Wild About Movies: Talk a little about the accent, Edna’s accent.

John Travolta: Oh that, these are the things that I fought for and I won. Her curves, because they were determined to make her look like a refrigerator, I said, “Uh Uh, it’s not going to work, I won’t do it.” I said, “I want her to look like a woman.” I said, “Imagine Elizabeth Taylor, Sophia Loren, Anita Ekbert gone-to-flesh. That’s what I want.” And I won that. I kept sending the fat-suit back and back and back. And then the face we corrected lots of times. I said, “Okay, now, the accent, I can’t do New York, because she’s from Baltimore.” I said, “But if you let me do the Baltimore accent, it has a feminine quality to it, it’s nasal. ‘Listen hon, everyone’s going to go downtown,’ it’s naturally effete, for men and women.” So when I won that war, that argument, I knew that I was home free. But the accent was very important to me, because I think they were expecting me to do more of a New York thing and I knew that would make it more masculine and more identifiable to John Travolta, and I didn’t want that.

Wild About Movies: Talk a little about working with Nicole Blonsky, because this is her first film.

John Travolta: She’s a phenomenon; I knew it from the screen test. I showed people, I said, “Look at this girl’s like Barbra Streisand being born.” This is otherworldly. I came from a theatre family, so by the time I was seventeen or eighteen you expected a performance from me. She came from Coldstone and high school shows. This is not what you expect, that level of sophistication and knowledge and confidence. I was bowled over by it and I said, “Okay, we’re home free now.”

Wild About Movies: Wild Hogs was expected to do well, but no one thought it was going to be as huge a hit as it was. Were you personally surprised and are there any plans for a sequel?

John Travolta: Two things: I was pleasantly surprised, but not that surprised and I’ll tell you why. The reason I did that movie is I said, “I want to see that movie if I’m in it or not. I want to see four guys on the road on motorcycles in a comedy, because I’ve never seen it before.” And the whole idea appealed to me, and the script was funny, I thought the choices of actors made it funnier, so it did and it didn’t. Now, I think it surprised a lot of people, including the studio because they expected maybe at best a $20 million weekend, and it ended up close to a $40 million weekend, and I think that was astonishing and it kept going, because now we’re at $250 million or something and it’s a phenomenal success. But I loved that – once in a blue moon you get an instinct about something. I’ll give you the movies I had it on, and not to say that I haven’t had a lot of other hits, but I had it on Grease, I had it on Wild Hogs, I had it on Phenomenon, I had it on – there’s another one that I had a surefire feeling about, what was it? Face/Off. And I’ve been fortunate to have had about 30 successful movies, but there’s sometimes where you just know something. Wild Hogs I said “It’s just going to hit.” I just think there’s a heartbeat of America that loves motorcycles, and that’s been going on for sixty years, since Marlon Brando it has been going on, but it’s been this hidden thing. And yes, there’s the real motorcycle guys, but there’s these weekend warriors, and I like them, meaning I feel like I’m a motorcycle driver and I just felt like there’s a heartbeat that had not been tapped yet in a comedy.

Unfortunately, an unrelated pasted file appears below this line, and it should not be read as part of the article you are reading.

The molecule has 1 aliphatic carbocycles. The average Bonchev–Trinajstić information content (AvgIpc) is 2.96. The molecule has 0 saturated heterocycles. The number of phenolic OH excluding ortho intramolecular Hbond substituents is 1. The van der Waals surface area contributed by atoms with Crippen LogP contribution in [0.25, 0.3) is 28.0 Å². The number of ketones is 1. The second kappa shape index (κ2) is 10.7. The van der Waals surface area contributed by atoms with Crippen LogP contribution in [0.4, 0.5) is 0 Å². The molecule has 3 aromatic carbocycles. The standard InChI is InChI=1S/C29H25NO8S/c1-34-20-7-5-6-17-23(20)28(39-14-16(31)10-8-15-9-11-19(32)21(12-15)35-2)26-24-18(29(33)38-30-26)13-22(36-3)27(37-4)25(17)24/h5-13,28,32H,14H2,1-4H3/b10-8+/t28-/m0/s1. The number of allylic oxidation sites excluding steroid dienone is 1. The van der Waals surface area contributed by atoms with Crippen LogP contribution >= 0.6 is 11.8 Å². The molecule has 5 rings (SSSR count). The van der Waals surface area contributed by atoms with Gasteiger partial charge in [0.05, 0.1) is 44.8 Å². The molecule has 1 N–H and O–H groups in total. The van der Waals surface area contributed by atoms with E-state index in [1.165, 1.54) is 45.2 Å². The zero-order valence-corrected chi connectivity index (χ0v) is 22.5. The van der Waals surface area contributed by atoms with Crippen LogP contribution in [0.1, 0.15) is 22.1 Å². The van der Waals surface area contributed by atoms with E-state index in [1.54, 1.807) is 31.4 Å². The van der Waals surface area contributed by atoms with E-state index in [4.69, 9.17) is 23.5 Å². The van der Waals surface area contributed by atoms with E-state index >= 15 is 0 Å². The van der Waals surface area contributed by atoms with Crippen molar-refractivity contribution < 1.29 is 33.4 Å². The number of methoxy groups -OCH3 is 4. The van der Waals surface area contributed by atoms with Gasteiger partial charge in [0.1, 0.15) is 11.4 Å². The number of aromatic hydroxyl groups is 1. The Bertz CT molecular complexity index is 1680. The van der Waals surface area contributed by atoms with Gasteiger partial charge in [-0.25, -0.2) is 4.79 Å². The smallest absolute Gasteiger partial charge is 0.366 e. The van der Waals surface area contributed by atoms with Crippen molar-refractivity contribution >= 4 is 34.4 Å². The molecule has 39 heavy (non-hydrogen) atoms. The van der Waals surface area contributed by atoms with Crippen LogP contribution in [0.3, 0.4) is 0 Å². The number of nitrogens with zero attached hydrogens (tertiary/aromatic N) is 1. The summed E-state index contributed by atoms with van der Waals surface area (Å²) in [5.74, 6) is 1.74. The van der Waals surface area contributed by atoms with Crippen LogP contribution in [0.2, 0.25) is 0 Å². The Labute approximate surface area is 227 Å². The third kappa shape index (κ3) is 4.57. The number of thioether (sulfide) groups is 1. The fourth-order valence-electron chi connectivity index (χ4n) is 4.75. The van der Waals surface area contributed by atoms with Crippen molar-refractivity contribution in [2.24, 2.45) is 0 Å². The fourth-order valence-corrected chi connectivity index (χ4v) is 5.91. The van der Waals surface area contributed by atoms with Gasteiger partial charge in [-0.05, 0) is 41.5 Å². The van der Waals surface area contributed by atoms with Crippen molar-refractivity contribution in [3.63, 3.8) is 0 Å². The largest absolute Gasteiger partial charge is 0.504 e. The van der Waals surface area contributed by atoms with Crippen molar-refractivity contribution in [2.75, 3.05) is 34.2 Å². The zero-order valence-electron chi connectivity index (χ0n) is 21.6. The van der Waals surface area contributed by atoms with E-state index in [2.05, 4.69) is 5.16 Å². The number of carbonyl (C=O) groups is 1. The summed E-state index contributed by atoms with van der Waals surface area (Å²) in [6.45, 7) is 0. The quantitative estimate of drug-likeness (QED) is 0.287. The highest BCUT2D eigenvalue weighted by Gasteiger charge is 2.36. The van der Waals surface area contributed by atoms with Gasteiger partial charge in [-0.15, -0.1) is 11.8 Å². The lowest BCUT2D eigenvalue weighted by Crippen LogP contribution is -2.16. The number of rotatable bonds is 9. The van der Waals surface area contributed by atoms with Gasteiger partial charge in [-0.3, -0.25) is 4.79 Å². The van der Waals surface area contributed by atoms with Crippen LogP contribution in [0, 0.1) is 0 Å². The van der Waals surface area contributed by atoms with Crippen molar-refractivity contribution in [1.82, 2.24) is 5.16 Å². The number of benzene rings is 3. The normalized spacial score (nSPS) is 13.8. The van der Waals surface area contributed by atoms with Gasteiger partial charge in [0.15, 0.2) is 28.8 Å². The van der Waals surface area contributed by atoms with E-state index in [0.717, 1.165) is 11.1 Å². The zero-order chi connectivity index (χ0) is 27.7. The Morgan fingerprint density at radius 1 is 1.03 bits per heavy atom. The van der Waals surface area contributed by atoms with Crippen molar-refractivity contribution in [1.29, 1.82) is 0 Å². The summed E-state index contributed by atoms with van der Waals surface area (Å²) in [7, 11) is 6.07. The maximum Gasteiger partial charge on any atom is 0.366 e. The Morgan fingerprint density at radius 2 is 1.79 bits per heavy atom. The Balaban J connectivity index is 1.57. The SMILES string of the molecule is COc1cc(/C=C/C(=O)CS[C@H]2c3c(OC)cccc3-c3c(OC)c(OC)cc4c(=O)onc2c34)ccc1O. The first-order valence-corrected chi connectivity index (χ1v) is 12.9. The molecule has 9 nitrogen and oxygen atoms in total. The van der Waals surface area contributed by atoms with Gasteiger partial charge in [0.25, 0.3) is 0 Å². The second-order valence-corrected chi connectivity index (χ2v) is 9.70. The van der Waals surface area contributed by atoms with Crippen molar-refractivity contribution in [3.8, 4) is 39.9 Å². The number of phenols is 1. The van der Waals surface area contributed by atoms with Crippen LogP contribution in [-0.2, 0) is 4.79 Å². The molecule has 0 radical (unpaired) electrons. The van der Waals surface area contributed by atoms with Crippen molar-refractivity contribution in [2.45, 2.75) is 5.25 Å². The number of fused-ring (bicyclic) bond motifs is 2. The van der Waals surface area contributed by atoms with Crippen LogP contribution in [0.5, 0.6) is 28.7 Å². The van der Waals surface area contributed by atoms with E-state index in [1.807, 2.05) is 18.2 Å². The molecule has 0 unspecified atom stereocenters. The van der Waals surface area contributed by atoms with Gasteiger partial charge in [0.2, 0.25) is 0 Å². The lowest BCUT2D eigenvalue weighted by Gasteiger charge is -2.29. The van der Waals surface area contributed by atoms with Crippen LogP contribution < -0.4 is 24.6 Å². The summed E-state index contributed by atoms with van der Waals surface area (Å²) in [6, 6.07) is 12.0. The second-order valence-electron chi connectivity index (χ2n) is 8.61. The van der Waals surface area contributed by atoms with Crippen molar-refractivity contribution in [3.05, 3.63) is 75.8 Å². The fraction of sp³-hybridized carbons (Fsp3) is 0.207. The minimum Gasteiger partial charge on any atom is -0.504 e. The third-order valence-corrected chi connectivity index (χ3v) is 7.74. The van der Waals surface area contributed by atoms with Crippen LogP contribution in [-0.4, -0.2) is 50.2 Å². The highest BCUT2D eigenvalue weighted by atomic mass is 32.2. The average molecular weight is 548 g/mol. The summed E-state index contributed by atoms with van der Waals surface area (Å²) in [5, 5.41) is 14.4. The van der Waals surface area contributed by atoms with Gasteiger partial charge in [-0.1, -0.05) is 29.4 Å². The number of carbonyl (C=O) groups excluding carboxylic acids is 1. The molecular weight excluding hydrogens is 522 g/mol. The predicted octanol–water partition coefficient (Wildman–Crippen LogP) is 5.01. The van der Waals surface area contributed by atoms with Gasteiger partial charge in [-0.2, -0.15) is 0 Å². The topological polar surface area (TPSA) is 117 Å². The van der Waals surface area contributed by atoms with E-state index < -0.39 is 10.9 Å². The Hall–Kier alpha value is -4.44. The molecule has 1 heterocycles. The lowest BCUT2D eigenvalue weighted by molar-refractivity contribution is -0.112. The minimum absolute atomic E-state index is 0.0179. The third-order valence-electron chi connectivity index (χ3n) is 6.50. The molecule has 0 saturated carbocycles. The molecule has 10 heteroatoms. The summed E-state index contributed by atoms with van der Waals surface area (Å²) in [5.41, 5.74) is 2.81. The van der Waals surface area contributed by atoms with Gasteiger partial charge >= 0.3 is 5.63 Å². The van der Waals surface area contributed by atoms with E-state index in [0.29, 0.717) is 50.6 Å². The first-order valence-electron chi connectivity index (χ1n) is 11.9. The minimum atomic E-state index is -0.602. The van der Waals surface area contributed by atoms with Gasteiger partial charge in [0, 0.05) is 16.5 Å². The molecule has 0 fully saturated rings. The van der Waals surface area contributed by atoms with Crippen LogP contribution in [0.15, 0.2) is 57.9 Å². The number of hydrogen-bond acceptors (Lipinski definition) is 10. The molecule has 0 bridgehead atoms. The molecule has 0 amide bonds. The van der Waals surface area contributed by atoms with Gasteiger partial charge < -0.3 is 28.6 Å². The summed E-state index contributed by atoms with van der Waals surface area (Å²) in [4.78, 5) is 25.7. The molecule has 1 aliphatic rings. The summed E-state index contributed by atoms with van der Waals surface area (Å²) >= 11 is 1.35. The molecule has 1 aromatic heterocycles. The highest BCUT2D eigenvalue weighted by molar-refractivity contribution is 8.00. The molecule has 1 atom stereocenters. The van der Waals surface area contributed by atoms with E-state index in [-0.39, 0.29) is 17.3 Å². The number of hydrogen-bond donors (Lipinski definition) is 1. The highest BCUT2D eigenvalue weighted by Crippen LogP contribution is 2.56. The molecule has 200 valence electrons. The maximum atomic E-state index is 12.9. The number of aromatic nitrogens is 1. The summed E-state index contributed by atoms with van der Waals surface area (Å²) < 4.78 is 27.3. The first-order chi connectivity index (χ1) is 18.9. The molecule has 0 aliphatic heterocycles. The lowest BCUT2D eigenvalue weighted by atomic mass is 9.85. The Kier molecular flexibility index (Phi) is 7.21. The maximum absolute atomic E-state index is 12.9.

Wild About Movies: What about a sequel?

John Travolta: Yes, they want to do a sequel.

Wild About Movies: Do you want to?

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John Travolta: I don’t know, I don’t know. I’m not big on sequels. I’ve done them but I like doing little things that have their own timelessness to them, classic type things, and then you go onto something new.

Wild About Movies: Aren’t you doing something called Old Dogs? Isn’t that about guys in midlife doing something wacky?